A number of artists released wonderful moody atmospheric R&B albums this year (Rhye, Saint Heron, Jessie Ware, Sampha, etc.), but this offering from Devonté Hynes stands apart for its emotional substance. Hynes is perhaps better known for his work under the Lightspeed Champion name, and for many his productions as Blood Orange are quite a departure. But Hynes has been perfecting this sound for some time, having produced tracks for Solange (“Losing You”) and Sky Ferreira (“Everything is Embarrassing”) that are full of emotional resonance. He’s saved some of his best work for himself on this LP, with “Chamakay” in particular hitting very hard. The last minute of “Uncle Ace” is among the grooviest moments in music of the entire year, and wonderful vocal cameos by Caroline Polachek (Chairlift), Samantha Urbani (Friends) and Dave Longstreth (Dirty Projectors) all accentuate but never overshadow the production work. This is a solid album, full of deep ruminations on social issues, remembrances, and pop hooks.
Burial “Rival Dealer EP”
A surprise end-of-year addition, this EP came out after I’d already mentally locked-in my Top 5. Sorry, Machinedrum, as lovely as your dubby IDM album Vapor City was this year (and it was truly excellent), Burial came along and blew me away unlike he has since 2007’s landmark Untrue. In listening to this EP, which sprawls over just 3 tracks, it feels as diverse and cohesive as an entire album. At 28 minutes, Burial stops and starts in new configurations to chop 10 minute+ burners “Rival Dealers” and “Come Down to Us” feel like epic sagas complete with separate and distinct movements. Musically, Burial treads some familiar territory (the irrepressible gloomy rave of “Rival Dealers”) and some new: namely, pop hooks. “Hiders” has been termed a Christmas anthem given the timing of its release and the chiming of bells that pervades throughout. Tying it all together is Burial’s longest track on the EP, “Come Down to Us”, a sprawling epic whose title also serves as a sampled vocal snippet on both preceding tracks. Thematically, this EP is as forward a statement as Burial has ever made, with sampled lyrics and speech throughout all three tracks alluding to questions of identity and acceptance. It’s a brutal listen that gets more contemplative and haunting with each repetition. Though released without much notice at the end of the year, I suspect Rival Dealer will spur just as much discussion and fanfare as Untrue has for the past six years.
Blue Hawaii “Untogether”
Much of the Montreal scene owes a lot of its recent continental success to the emergence of Grimes on the American scene in 2012, but no other Quebecois group follows her blueprint quite so closely as the duo behind Blue Hawaii. On Untogether, airy synths and light percussion surround chopped up vocals that ebb and flow throughout the productions. Many of the ideas, such as on leadoff track “Follow” evolve and unfurl organically and end up in entirely different directions than they started. The vocals of Raphaelle Standell-Preston are ethereally edited so that they don’t tower above but accentuate the synth work. The highlight of the album is the one-two punch of In Two, which starts as a quiet exercise in melodic harmonization and ends in a club-ready big beat flourish. These dichotomies make Untogether just as rewarding with repeat listens and one of the most aesthetically-pleasing releases of the year.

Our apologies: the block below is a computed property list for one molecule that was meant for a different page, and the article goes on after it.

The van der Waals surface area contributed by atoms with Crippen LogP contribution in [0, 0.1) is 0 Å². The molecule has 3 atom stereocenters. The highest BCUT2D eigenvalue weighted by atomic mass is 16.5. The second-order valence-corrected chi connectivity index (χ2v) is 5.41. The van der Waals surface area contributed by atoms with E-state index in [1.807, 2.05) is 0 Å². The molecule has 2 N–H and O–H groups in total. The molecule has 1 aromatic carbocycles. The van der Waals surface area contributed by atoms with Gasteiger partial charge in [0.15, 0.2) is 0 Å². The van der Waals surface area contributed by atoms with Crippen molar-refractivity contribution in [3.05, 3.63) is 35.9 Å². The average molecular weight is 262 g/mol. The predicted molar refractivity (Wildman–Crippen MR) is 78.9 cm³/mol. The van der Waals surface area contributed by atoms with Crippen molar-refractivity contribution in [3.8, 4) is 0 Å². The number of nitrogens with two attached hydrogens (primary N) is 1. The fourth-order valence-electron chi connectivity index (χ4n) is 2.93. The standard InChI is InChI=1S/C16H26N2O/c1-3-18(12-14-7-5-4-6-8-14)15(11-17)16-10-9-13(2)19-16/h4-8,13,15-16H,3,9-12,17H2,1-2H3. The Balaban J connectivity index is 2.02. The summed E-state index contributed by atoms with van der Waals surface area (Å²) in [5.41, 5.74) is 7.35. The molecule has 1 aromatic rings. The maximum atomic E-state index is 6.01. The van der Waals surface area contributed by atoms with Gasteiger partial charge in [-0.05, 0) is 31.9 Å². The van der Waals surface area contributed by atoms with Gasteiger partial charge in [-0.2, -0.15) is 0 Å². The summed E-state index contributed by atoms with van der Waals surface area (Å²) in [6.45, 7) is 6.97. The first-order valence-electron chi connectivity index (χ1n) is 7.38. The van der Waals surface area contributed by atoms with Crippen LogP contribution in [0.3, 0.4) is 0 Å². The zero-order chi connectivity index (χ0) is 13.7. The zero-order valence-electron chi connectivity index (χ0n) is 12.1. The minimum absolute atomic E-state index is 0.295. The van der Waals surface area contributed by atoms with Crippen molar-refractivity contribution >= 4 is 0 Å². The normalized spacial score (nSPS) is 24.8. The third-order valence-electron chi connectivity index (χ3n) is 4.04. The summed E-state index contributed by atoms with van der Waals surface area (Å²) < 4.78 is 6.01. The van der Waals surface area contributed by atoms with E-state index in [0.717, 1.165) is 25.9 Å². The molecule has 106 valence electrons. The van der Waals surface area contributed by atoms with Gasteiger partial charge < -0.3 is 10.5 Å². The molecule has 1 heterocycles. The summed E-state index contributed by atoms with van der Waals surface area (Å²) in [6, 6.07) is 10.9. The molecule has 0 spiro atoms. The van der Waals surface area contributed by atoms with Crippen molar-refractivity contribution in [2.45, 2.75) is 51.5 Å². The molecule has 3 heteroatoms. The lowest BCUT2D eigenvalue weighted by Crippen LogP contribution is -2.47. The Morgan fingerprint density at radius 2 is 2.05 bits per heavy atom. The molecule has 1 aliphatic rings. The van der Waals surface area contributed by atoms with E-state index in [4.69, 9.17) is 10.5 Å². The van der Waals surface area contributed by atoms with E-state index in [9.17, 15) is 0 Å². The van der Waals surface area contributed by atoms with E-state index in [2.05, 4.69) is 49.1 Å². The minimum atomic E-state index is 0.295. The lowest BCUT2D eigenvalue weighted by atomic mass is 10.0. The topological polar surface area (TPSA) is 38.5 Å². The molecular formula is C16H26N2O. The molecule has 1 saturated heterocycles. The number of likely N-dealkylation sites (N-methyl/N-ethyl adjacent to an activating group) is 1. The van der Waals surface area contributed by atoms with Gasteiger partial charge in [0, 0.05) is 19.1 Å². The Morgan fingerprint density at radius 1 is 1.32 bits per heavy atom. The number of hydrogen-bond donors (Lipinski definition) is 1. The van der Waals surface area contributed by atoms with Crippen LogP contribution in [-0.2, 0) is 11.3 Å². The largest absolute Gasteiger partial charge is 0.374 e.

Julia Holter “Loud City Song”
Continuing a trend of beautiful ethereal releases in 2013 (Julianna Barwick, Mountains, Grouper), Julia Holter’s most recent record saw her simultaneously expand her ambient, atmospheric sound (she now has a full backing band that was absent on earlier albums like Ekstasis) while narrowing her focus. Loosely grouped around the themes of the 1944 French novella Gigi by Colette, the songs of Loud City Song portray a world and society that has simply grown too loud for comfort. Retreating into the cozy comfort of quiet and solitude among the crowds, Holter’s protagonist wanders a cityscape where she draws more comfort from anonymity than the attention of the masses. The effect is almost noir-ish, with Holter’s lyrics taking on the persona of not only the titular Gigi, but the faceless crowds that surround her, at one point going so far as to issue gossipy admonishments amidst a flurry of horns. This album is highly intellectual and introspective, but nevertheless engrossing on an emotional level. It’s also a beautiful recording, and worthy of full immersion.